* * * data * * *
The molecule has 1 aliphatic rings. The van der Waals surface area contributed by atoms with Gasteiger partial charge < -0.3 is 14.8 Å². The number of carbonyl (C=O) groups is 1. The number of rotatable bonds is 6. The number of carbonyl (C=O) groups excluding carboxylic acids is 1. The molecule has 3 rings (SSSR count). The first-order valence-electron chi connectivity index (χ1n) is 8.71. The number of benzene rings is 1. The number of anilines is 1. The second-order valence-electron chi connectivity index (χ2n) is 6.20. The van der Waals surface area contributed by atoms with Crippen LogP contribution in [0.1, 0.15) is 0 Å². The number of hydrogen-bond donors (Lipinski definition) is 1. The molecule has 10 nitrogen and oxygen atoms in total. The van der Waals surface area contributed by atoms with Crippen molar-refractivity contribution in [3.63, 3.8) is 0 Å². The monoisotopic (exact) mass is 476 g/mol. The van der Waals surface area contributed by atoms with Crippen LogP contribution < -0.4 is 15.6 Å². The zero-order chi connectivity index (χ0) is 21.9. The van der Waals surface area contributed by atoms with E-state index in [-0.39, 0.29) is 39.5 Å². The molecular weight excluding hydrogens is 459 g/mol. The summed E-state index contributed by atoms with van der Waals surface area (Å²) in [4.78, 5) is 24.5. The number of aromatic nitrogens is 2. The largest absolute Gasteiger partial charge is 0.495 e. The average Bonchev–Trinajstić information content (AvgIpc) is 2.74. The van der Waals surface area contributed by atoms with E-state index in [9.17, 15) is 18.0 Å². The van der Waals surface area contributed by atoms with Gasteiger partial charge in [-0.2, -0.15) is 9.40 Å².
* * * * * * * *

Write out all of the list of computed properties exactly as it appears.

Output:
The molecule has 1 aliphatic rings. The van der Waals surface area contributed by atoms with Gasteiger partial charge < -0.3 is 14.8 Å². The number of carbonyl (C=O) groups is 1. The number of rotatable bonds is 6. The number of carbonyl (C=O) groups excluding carboxylic acids is 1. The molecule has 3 rings (SSSR count). The first-order valence-electron chi connectivity index (χ1n) is 8.71. The number of benzene rings is 1. The number of anilines is 1. The second-order valence-electron chi connectivity index (χ2n) is 6.20. The van der Waals surface area contributed by atoms with Crippen LogP contribution in [0.1, 0.15) is 0 Å². The number of hydrogen-bond donors (Lipinski definition) is 1. The molecule has 10 nitrogen and oxygen atoms in total. The van der Waals surface area contributed by atoms with Crippen molar-refractivity contribution in [3.63, 3.8) is 0 Å². The monoisotopic (exact) mass is 476 g/mol. The van der Waals surface area contributed by atoms with Crippen LogP contribution < -0.4 is 15.6 Å². The zero-order chi connectivity index (χ0) is 21.9. The van der Waals surface area contributed by atoms with E-state index in [-0.39, 0.29) is 39.5 Å². The molecular weight excluding hydrogens is 459 g/mol. The summed E-state index contributed by atoms with van der Waals surface area (Å²) in [4.78, 5) is 24.5. The number of aromatic nitrogens is 2. The largest absolute Gasteiger partial charge is 0.495 e. The average Bonchev–Trinajstić information content (AvgIpc) is 2.74. The van der Waals surface area contributed by atoms with E-state index in [9.17, 15) is 18.0 Å². The van der Waals surface area contributed by atoms with Gasteiger partial charge in [-0.2, -0.15) is 9.40 Å².